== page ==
Does Año’s push for anti-subversion law revival differentiate activists with placards from revolutionaries with guns?

Department of Interior and Local Government (DILG) Secretary Eduardo Año called for the revival of the anti-subversion law to counter the recruitment of communist rebels among Filipino youth.

“We wish to emphasize that our proposal to revive the Anti-Subversion Law is only for members of the [Communist Party of the Philippines]-[New People’s Army]-[National Democratic Front of the Philippines] CPP-NPA-NDF and all groups directly supporting it. It only covers the Communists who are actively working to overthrow the government through armed struggle and does not, in any way, cover legitimate dissent, political opposition, or similar groups,” he explained.

However, the DILG quoting Año in a statement did not appear to differentiate activists in the urban center from the CPP and NPA and that it will target those in the cities.

“If we revive the Anti-Subversion law, we will be able to dismantle the urban mass movement in the cities that fuels the armed struggle in the mountains. We will be able to stifle their so called ‘legal front organizations’ that provides sustenance to the underground mass organizations. It will be the beginning of an inevitable end,” he explained.

Año also did not appear to differentiate Leftist groups from the CPP and NPA in a statement posted on the DILG website on August 9.

“DILG Secretary Eduardo M. Año warned parents of the active recruitment of Leftist organizations in schools and universities nationwide and said that parents must be vigilant and “involved in guarding their children since these Communist-Terrorist Groups (CTGs) have little to no regard for the lives of the youth”,” said the statement.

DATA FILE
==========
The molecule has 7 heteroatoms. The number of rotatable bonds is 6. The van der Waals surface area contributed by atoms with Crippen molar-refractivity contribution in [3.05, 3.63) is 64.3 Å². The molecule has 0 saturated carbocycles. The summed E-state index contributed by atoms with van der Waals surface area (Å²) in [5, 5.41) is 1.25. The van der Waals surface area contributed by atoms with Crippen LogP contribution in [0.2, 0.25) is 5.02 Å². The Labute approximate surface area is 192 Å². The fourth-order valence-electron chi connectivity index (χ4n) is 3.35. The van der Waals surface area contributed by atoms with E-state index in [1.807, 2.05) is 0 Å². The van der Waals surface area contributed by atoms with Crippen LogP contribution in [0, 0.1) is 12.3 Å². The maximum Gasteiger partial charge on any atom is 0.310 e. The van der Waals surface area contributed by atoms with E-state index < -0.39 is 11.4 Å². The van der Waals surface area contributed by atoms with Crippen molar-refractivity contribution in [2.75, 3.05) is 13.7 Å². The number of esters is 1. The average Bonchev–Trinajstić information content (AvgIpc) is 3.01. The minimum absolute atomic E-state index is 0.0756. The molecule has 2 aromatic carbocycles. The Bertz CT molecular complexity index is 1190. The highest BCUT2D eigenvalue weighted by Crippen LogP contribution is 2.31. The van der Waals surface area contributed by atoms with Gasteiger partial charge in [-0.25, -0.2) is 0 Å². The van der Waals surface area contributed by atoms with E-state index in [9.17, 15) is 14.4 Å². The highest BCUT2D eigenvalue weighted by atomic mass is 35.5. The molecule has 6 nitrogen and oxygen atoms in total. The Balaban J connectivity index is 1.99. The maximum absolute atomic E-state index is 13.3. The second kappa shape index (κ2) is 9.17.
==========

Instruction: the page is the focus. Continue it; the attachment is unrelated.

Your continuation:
The statement quoted Año as saying “that these organizations are masquerading as “progressive pro-poor organizations” when in fact they are front organizations or recruitment centers of the Communist Party of the Philippines-New People’s Army.”

“These organizations are brainwashing the children and destroying the youth of our country,” Año said.

In the same statement, Año said he is looking into increasing police presence in schools and universities to crack down on the recruitment of students to leftist organizations.

“Año says that the DILG is keen in revisiting and reviewing the memorandum of agreement with State Universities and Colleges regarding police visibility in infiltrated schools and universities,” said the statement.

“He says that in line with the government’s “whole-of-nation-approach” in eliminating local armed conflicts as stated in Executive Order No. 70, police presence in infiltrated schools and universities can be increased to deter the recruitment program of Leftist groups,” it added.

President Carlos P. Garcia signed the anti-subversion law or Republic Act (RA) 1700 in June 1957.

RA 1700 was expanded through Presidential Decree (PD) 885 in 1976 and PD 1835 in 1981 during the Martial law years. Those decrees made it a subversive criminal act to be connected, attend a meeting or take part of any group whose aim is to overthrow the government.

During the time of President Corazon Aquino, she issued Executive Order 167 in 1987 that repealed PD 1835 and PD 1975 and revived RA 1700.

President Fidel Ramos signed RA 7636 repealing RA 1700 in 1992. RA 7636 legalized the CPP as the Government of the Philippines (GRP) entered into peace negotiations with the NDF, representing the CPP and NPA.

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